President Bush has vowed the U-S space program will continue despite the loss of the shuttle Columbia and its crew.
At a memorial service in Texas Tuesday, Mr. Bush spoke glowingly of the seven astronauts who perished Saturday when the shuttle broke apart while returning from space.
He quoted astronaut David Brown, who told his brother before the launch of the ill-fated Columbia that America's space program would go on even if he did not make it home. Mr. Bush said discovery is not an option that can be chosen, but a desire written in the human heart.
The solemn outdoor ceremony was attended by scores of dignitaries, including former astronaut Neil Armstrong -- the first man to step on the moon -- and former senator and astronaut John Glenn.
Outside the facility, thousands of ordinary Americans stood silently to mourn, while nearly 400 kilometers above the Earth, the three-man crew of the International Space Station paused to hear a radio broadcast of the service.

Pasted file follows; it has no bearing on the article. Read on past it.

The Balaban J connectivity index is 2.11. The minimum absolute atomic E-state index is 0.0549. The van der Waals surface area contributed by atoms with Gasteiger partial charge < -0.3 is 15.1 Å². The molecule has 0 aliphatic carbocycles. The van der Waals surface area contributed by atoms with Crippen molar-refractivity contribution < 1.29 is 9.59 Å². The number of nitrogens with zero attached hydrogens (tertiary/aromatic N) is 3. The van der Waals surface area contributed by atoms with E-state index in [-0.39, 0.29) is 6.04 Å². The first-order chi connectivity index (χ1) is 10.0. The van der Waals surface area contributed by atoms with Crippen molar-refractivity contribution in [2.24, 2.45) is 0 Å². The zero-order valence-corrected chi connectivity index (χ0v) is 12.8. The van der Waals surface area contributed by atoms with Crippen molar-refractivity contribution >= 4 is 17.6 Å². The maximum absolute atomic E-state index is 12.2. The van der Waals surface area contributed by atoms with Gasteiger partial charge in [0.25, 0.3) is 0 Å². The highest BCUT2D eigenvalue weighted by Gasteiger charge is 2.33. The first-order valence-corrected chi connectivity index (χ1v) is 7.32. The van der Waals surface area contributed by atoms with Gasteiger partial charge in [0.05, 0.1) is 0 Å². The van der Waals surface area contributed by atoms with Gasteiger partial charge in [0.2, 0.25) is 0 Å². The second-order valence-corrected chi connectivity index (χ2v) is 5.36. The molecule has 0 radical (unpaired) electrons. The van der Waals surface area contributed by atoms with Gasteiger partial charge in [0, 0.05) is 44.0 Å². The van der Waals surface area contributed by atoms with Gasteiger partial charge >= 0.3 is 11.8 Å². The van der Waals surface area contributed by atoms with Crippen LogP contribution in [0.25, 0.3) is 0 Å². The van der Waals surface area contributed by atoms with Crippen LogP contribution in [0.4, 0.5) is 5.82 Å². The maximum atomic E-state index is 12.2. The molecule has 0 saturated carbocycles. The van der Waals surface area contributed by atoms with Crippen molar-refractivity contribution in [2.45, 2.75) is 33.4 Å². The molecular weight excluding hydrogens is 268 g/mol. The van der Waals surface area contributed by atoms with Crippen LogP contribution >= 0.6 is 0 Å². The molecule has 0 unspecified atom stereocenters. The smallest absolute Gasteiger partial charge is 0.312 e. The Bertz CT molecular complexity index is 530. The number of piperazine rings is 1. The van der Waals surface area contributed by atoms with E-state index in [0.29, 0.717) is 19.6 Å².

Millions of people around the world also saw the service, which was televised globally.
President Bush, who met with the astronauts' families before the service, said the crew members names are known and remembered on every continent they could see from their celestial perch.
The first Indian-born astronaut, Kalpana Chawla, and Israel's first astronaut, Ilan Ramon, were among the five men and two women who died when the shuttle disintegrated during atmospheric re-entry. Besides Mr. Brown, the crew members were Rick Husband, William McCool, Michael Anderson, and Laurel Clark.
Meanwhile, about 20 members of an independent board investigating Saturday's tragedy traveled to Nacagdoches, Texas, to view shuttle debris scattered over the countryside. About 12-thousand pieces of wreckage, including the shuttle's nose cone, have been retrieved from a 72-thousand-square-kilometer area of Texas and Louisiana.
Investigators are re-examining earlier evidence and the NASA determination that Columbia was not significantly damaged when it was struck by fuel tank debris on take-off. NASA says other unknown factors also could have triggered a series of failures that destroyed the spacecraft.